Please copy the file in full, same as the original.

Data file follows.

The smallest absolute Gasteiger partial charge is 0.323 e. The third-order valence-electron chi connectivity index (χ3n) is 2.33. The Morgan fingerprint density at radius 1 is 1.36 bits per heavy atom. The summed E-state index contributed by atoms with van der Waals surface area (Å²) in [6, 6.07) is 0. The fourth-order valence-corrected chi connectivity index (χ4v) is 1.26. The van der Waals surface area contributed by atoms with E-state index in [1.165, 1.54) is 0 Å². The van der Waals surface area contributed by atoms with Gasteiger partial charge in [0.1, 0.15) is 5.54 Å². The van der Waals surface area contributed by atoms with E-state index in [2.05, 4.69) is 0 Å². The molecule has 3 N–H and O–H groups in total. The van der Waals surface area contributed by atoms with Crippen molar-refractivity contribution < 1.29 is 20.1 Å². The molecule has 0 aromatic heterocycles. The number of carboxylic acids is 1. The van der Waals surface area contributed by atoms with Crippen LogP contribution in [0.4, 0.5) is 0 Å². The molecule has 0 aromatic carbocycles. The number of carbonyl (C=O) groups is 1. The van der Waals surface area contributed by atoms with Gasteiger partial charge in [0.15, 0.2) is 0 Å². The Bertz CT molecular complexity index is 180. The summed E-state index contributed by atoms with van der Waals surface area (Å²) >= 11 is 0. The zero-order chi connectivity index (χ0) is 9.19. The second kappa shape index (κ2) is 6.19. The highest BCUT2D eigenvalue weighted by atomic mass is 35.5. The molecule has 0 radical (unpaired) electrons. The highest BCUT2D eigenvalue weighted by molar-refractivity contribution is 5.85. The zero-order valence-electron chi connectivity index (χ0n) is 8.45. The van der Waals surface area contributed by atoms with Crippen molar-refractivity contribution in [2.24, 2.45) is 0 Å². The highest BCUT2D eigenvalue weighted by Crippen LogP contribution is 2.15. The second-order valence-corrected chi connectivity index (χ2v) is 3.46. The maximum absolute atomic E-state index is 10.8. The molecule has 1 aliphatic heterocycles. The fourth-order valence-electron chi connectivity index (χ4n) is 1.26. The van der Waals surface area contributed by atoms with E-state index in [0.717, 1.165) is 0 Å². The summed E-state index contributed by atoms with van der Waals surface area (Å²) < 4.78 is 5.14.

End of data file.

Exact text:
The smallest absolute Gasteiger partial charge is 0.323 e. The third-order valence-electron chi connectivity index (χ3n) is 2.33. The Morgan fingerprint density at radius 1 is 1.36 bits per heavy atom. The summed E-state index contributed by atoms with van der Waals surface area (Å²) in [6, 6.07) is 0. The fourth-order valence-corrected chi connectivity index (χ4v) is 1.26. The van der Waals surface area contributed by atoms with E-state index in [1.165, 1.54) is 0 Å². The van der Waals surface area contributed by atoms with Gasteiger partial charge in [0.1, 0.15) is 5.54 Å². The van der Waals surface area contributed by atoms with E-state index in [2.05, 4.69) is 0 Å². The molecule has 3 N–H and O–H groups in total. The van der Waals surface area contributed by atoms with Crippen molar-refractivity contribution < 1.29 is 20.1 Å². The molecule has 0 aromatic heterocycles. The number of carboxylic acids is 1. The van der Waals surface area contributed by atoms with Crippen LogP contribution in [0.4, 0.5) is 0 Å². The molecule has 0 aromatic carbocycles. The number of carbonyl (C=O) groups is 1. The van der Waals surface area contributed by atoms with Gasteiger partial charge in [0.15, 0.2) is 0 Å². The Bertz CT molecular complexity index is 180. The summed E-state index contributed by atoms with van der Waals surface area (Å²) >= 11 is 0. The zero-order chi connectivity index (χ0) is 9.19. The second kappa shape index (κ2) is 6.19. The highest BCUT2D eigenvalue weighted by atomic mass is 35.5. The molecule has 0 radical (unpaired) electrons. The highest BCUT2D eigenvalue weighted by molar-refractivity contribution is 5.85. The zero-order valence-electron chi connectivity index (χ0n) is 8.45. The van der Waals surface area contributed by atoms with Crippen molar-refractivity contribution in [2.24, 2.45) is 0 Å². The highest BCUT2D eigenvalue weighted by Crippen LogP contribution is 2.15. The second-order valence-corrected chi connectivity index (χ2v) is 3.46. The maximum absolute atomic E-state index is 10.8. The molecule has 1 aliphatic heterocycles. The fourth-order valence-electron chi connectivity index (χ4n) is 1.26. The van der Waals surface area contributed by atoms with E-state index in [0.717, 1.165) is 0 Å². The summed E-state index contributed by atoms with van der Waals surface area (Å²) < 4.78 is 5.14.